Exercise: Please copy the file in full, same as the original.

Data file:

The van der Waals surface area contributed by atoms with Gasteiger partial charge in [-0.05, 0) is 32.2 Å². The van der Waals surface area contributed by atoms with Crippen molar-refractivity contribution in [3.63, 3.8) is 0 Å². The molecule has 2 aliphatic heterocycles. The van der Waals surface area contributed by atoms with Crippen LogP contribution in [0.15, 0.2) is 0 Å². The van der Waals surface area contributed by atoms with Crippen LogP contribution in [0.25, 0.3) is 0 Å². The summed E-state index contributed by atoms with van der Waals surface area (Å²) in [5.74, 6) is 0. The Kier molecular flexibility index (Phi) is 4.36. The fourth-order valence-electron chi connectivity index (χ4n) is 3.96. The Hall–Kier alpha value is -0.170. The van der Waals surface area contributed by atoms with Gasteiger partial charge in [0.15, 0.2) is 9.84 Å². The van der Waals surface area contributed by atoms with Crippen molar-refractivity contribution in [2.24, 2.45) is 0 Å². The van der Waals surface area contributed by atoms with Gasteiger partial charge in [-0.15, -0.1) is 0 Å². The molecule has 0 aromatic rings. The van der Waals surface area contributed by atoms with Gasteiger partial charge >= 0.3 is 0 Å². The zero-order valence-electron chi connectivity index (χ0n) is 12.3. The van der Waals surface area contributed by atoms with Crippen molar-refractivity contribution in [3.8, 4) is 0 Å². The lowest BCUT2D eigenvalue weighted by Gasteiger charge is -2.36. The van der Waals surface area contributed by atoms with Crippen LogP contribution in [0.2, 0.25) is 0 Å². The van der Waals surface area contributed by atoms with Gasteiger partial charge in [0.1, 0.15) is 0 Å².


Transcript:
The van der Waals surface area contributed by atoms with Gasteiger partial charge in [-0.05, 0) is 32.2 Å². The van der Waals surface area contributed by atoms with Crippen molar-refractivity contribution in [3.63, 3.8) is 0 Å². The molecule has 2 aliphatic heterocycles. The van der Waals surface area contributed by atoms with Crippen LogP contribution in [0.15, 0.2) is 0 Å². The van der Waals surface area contributed by atoms with Crippen LogP contribution in [0.25, 0.3) is 0 Å². The summed E-state index contributed by atoms with van der Waals surface area (Å²) in [5.74, 6) is 0. The Kier molecular flexibility index (Phi) is 4.36. The fourth-order valence-electron chi connectivity index (χ4n) is 3.96. The Hall–Kier alpha value is -0.170. The van der Waals surface area contributed by atoms with Gasteiger partial charge in [0.15, 0.2) is 9.84 Å². The van der Waals surface area contributed by atoms with Crippen molar-refractivity contribution in [2.24, 2.45) is 0 Å². The van der Waals surface area contributed by atoms with Gasteiger partial charge in [-0.15, -0.1) is 0 Å². The molecule has 0 aromatic rings. The van der Waals surface area contributed by atoms with Gasteiger partial charge >= 0.3 is 0 Å². The zero-order valence-electron chi connectivity index (χ0n) is 12.3. The van der Waals surface area contributed by atoms with Crippen molar-refractivity contribution in [3.8, 4) is 0 Å². The lowest BCUT2D eigenvalue weighted by Gasteiger charge is -2.36. The van der Waals surface area contributed by atoms with Crippen LogP contribution in [0.2, 0.25) is 0 Å². The van der Waals surface area contributed by atoms with Gasteiger partial charge in [0.1, 0.15) is 0 Å².